“Inpatient bed capacity is, I would say, a major driver of why people are boarding in emergency departments,” said Emma Harrigan, director of policy analysis with the Vermont Association of Hospitals and Health Systems, which represents the state’s 14 hospitals, plus the Brattleboro Retreat and the Veterans Administration Hospital in White River Junction. “But we also recognize that there are other challenges that could be contributing to that.”
According to the new report, the number of people discharged by inpatient psychiatric facilities in the state increased over the previous year by about 10%. But a VTDigger review of the same reporting back to 2019 shows that the number of discharges remains more than one-third lower than prior to the Covid-19 pandemic.
The overall days that patients spent receiving inpatient mental health care followed a similar trend, declining by more than half between the year prior to the pandemic and the height of the pandemic impacts in 2020 and 2021. The data released this week still shows a 30% reduction in the days of inpatient care provided in the period between Oct. 1, 2021, and Sept. 30, 2022, compared to the pre-pandemic era.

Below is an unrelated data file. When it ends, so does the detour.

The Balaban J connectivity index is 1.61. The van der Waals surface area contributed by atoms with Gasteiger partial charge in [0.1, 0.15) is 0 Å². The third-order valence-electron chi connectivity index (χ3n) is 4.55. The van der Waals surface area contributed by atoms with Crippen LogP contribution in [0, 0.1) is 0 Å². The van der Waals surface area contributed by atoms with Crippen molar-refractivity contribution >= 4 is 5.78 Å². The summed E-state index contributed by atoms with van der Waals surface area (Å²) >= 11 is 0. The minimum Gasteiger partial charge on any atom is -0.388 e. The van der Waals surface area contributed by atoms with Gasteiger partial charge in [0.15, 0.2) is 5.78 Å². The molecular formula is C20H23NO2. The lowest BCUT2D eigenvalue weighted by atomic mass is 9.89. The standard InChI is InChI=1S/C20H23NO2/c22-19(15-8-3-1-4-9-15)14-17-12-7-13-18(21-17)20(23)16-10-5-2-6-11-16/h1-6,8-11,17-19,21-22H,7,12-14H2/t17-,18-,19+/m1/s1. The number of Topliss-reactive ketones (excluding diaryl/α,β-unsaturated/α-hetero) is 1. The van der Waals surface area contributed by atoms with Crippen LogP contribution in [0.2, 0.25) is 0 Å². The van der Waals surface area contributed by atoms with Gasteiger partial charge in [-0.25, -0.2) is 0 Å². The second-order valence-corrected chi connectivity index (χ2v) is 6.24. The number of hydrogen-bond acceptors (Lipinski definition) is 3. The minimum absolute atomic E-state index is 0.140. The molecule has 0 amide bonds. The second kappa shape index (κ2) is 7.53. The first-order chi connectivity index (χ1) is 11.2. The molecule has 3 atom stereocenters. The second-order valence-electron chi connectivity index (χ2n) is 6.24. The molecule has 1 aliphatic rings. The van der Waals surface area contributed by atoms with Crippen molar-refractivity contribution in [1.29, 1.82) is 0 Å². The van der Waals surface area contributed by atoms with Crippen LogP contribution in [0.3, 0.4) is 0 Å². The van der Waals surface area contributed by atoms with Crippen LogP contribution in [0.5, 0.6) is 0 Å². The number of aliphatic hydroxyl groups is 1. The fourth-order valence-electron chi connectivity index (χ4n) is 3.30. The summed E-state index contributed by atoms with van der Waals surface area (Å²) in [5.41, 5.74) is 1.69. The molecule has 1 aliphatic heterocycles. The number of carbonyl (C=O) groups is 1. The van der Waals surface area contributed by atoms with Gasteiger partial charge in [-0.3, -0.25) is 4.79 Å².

Other recent reports and presentations by Department of Mental Health staff to the Legislature describe an inpatient system still struggling to return to previous capacity due to local workforce shortages.
Roughly 60% of each shift at the Vermont Psychiatric Care Hospital in Berlin is staffed by traveling nurses, and the department is relying on a traveling psychiatrist to keep the facility running at 21 beds, about 85% of capacity, Mental Health Commissioner Emily Hawes said earlier this month. The Brattleboro Retreat expects to return to its pre-pandemic bed capacity of 100 by the end of March 2023, but currently is able to care for only 84 inpatients.